The Jewish Chronicle - JC Magazine - - Customs -

HERE IS some­thing about get­ting mar­ried which seems to make peo­ple do bizarre things.

We are used to our own rit­u­als, but to an out­sider it might be con­sid­ered strange for a groom to smash a lit­tle glass­ware at the con­clu­sion of the ser­vice, par­tic­u­larly as there seems to be no sin­gle ex­pla­na­tion as to why we do this — the rea­sons given are as di­verse as the com­mem­o­ra­tion of the de­struc­tion of the Tem­ple in Jerusalem and a hus­band tak­ing his last-ever op­por­tu­nity to put his foot down.

Non-Jews would also not be used to the sight of the bride and groom be­ing bounced around the wed­ding venue while cling­ing on grimly to the chairs they are still sit­ting on, nor to the oblig­a­tory fevered dis­cus­sion about the qual­ity of the smoked salmon canapés.

In North African com­mu­ni­ties, things are done slightly dif­fer­ently. In­stead of a hen do there is a henna do. Tra­di­tion­ally, the bride will wear a velvet dress em­broi­dered with pearls and other jewels. The henna, which is painted in of­ten elab­o­rate pat­terns on the woman’s palm sym­bol­ises both fer­til­ity and pro­tec­tion against the evil eye.

The other main Sephardic pre-wed­ding variation is the pool party — ac­tu­ally a mikveh party. The women of the com­mu­nity ac­com­pany the bride-to-be and her mother and sis­ters to the rit­ual baths af­ter which they en­joy a feast of sweets and cakes.

There are other wed­ding tra­di­tions which we think of as com­pletely nor­mal, but on closer ex­am­i­na­tions are less so. Why do we hold our wed­dings un­der an im­pro­vised canopy when at all other times we obey the tal­mu­dic in­junc­tion “thou shalt not go camp­ing”? How­ever our prac­tices pale against some of the weirder cus­toms around the world.

Take for ex­am­ple, the tra­di­tional Korean falaka rit­ual which in­volves the beat­ing the groom’s feet with a fish. The foot beat­ing takes place af­ter the cer­e­mony. The newly mar­ried man will have his shoes and socks re­moved by fam­ily mem­bers, who then pro­ceed to thrash away at the poor man’s soles, not with a sole, sadly, but nor­mally a dried cod or a fish called a corv­ina. If this is not enough, the groom’s gen­eral knowl­edge is tested by a quiz dur­ing the or­deal.

The pain of the foot beat­ing is put in per­spec­tive by the tra­di­tional wed­ding rite of the Yugur peo­ple — a Chi­nese eth­nic mi­nor­ity. Rather than an aufruf or henna party, their tra­di­tion is to shoot the bride three times with a bow and ar­row. You will be pleased to hear that the ar­rows have the ar­row heads re­moved, so that no per­ma­nent dam­age is done but even so it is still go­ing to sting.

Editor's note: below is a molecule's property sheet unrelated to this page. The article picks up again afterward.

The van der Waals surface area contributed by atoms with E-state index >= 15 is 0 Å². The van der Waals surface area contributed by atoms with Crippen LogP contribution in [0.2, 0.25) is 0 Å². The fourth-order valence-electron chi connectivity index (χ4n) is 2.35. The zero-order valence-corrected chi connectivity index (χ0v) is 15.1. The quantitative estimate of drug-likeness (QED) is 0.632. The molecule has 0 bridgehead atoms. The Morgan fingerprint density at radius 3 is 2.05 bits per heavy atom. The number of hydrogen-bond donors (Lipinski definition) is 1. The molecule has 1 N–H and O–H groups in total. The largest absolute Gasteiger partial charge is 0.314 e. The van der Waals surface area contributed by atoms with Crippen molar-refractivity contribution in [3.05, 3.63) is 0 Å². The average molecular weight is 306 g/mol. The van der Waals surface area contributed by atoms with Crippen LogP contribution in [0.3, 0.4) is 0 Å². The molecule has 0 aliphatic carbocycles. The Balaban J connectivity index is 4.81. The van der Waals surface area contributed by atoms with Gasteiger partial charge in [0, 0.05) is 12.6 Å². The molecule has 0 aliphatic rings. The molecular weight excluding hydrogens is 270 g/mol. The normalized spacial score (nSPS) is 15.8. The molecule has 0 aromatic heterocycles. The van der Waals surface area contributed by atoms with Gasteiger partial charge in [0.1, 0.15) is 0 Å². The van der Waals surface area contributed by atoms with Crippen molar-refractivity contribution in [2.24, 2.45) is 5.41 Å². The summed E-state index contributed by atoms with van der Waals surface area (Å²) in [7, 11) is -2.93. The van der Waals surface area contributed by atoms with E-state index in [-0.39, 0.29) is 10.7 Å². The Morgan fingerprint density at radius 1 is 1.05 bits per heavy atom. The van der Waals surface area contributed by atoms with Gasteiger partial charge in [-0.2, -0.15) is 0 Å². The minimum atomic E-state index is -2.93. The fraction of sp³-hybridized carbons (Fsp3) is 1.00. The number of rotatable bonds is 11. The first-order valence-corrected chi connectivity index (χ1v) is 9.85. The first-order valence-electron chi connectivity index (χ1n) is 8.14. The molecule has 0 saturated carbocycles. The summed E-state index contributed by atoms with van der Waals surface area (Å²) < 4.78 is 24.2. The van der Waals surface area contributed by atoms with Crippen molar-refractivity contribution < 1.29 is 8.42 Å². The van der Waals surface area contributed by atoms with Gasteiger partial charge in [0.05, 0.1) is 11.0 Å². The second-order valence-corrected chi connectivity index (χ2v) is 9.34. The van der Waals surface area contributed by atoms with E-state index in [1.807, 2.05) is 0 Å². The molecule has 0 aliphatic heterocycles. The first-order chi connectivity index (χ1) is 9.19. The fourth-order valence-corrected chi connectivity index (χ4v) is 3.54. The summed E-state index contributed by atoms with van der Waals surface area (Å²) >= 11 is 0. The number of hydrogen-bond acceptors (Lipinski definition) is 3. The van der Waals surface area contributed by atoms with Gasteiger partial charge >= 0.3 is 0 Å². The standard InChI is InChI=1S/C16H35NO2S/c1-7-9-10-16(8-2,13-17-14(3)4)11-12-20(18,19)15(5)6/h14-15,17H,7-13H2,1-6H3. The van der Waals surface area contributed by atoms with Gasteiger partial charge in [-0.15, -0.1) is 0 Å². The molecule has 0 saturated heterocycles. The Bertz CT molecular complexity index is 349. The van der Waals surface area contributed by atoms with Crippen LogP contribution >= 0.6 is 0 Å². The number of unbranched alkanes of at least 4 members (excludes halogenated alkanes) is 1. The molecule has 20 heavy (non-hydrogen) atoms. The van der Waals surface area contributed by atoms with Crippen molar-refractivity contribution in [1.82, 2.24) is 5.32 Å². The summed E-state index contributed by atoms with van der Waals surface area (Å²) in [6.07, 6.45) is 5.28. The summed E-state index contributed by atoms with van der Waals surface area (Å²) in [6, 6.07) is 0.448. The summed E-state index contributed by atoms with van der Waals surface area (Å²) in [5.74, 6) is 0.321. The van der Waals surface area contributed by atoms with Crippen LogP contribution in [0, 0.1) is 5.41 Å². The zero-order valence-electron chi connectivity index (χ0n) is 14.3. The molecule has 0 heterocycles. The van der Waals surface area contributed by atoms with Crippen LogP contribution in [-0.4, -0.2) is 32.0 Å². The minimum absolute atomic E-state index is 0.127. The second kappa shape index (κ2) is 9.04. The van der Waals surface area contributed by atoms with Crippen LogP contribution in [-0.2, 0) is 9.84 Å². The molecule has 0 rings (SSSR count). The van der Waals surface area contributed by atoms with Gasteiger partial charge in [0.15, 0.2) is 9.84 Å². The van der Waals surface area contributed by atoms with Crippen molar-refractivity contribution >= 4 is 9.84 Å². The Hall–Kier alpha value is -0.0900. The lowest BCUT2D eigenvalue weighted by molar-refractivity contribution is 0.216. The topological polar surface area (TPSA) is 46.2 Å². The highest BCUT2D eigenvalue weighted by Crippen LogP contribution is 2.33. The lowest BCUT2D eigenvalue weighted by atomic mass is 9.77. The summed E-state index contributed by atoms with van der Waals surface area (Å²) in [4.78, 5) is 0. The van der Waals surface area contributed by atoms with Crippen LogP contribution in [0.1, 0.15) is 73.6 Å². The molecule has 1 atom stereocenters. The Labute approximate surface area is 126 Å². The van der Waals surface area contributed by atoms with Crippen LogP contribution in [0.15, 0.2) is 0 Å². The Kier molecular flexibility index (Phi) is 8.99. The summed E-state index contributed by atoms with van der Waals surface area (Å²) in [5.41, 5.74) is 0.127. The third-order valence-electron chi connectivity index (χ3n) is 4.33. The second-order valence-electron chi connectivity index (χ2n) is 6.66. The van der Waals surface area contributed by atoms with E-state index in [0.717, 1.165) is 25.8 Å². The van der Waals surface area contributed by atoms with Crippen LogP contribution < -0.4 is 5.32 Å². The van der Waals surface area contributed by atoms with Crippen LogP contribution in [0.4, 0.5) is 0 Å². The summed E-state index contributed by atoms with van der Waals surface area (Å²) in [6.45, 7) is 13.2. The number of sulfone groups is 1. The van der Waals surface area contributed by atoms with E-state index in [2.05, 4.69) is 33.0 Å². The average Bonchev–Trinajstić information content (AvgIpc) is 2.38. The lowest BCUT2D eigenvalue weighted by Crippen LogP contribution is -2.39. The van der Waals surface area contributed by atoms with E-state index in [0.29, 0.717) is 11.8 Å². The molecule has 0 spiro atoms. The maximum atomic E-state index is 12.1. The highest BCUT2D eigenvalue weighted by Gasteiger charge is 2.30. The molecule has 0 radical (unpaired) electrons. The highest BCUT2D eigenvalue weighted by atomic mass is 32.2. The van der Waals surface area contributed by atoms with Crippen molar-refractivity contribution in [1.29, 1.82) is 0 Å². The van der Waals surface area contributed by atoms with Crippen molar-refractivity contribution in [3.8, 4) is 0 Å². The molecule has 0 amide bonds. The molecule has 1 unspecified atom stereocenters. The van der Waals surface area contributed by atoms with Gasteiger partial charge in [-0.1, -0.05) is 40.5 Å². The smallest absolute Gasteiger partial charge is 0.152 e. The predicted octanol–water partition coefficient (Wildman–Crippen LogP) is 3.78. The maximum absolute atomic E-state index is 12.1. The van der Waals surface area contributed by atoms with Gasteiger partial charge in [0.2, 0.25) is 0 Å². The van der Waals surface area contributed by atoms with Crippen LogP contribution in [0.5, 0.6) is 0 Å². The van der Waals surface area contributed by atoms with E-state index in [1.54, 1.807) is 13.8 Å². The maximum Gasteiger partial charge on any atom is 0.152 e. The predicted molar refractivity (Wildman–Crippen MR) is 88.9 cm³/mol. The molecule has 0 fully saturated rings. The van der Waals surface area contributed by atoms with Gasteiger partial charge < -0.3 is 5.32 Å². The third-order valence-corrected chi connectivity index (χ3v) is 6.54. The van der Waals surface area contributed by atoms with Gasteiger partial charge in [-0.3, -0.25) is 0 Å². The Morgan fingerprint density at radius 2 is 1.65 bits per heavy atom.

You would imag­ine that once the cer­e­mony and the party is over, the happy cou­ple would be free to re­tire pri­vately to cel­e­brate their love for each other in the time-hon­oured fash­ion. How­ever, this would not be the case in parts of France where the cus­tom of chari­vari was prac­tised. Al­though rare now, chari­vari in­volves stand­ing out­side the new­ly­weds’ home on the wed­ding night and make as much noise as pos­si­ble with a va­ri­ety of im­ple­ments in­clud­ing im­pro­vised drums made from cook­ing pots, in an at­tempt to dis­turb the cou­ple and pre­vent them from mak­ing their own, er, beau­ti­ful mu­sic.

We are all fa­mil­iar with the throw­ing of con­fetti at wed­dings and the launch­ing of boiled sweets at the end of barm­tiz­vahs. How­ever, in the Czech Repub­lic, the cus­tom of chuck­ing items at the bride and groom has reached a whole new level. It all starts gen­tly enough with flower girls throw­ing petals as a sym­bol of fer­til­ity.

Then, in a slightly ex­ag­ger­ated ver­sion of the break­ing of the glass, a plate is thrown at the feet of the bride and groom who then have to clean up the mess to­gether to show unity. Af­ter that, it starts to get danger­ous. When leav­ing the church, first peas are thrown, fol­lowed by a hail of figs, grains, nuts and even coins.

It all sounds painful, but pre­sum­ably good na­tured and over in sec­onds. How­ever, some prac­tices ex­er­cise the in­ge­nu­ity a lit­tle more. Spare a thought for the Fi­jian groom-to-be who is ex­pected to present his fu­ture fa­therin-law with a whale’s tooth be­fore the happy event can take place.

Given that the world’s largest mam­mal is un­der­stand­ably re­luc­tant to sub­mit it­self to im­pro­vised den­tistry, it is sur­pris­ing that Fi­jians ever make it to the al­tar. Let’s hope the bride is worth it.

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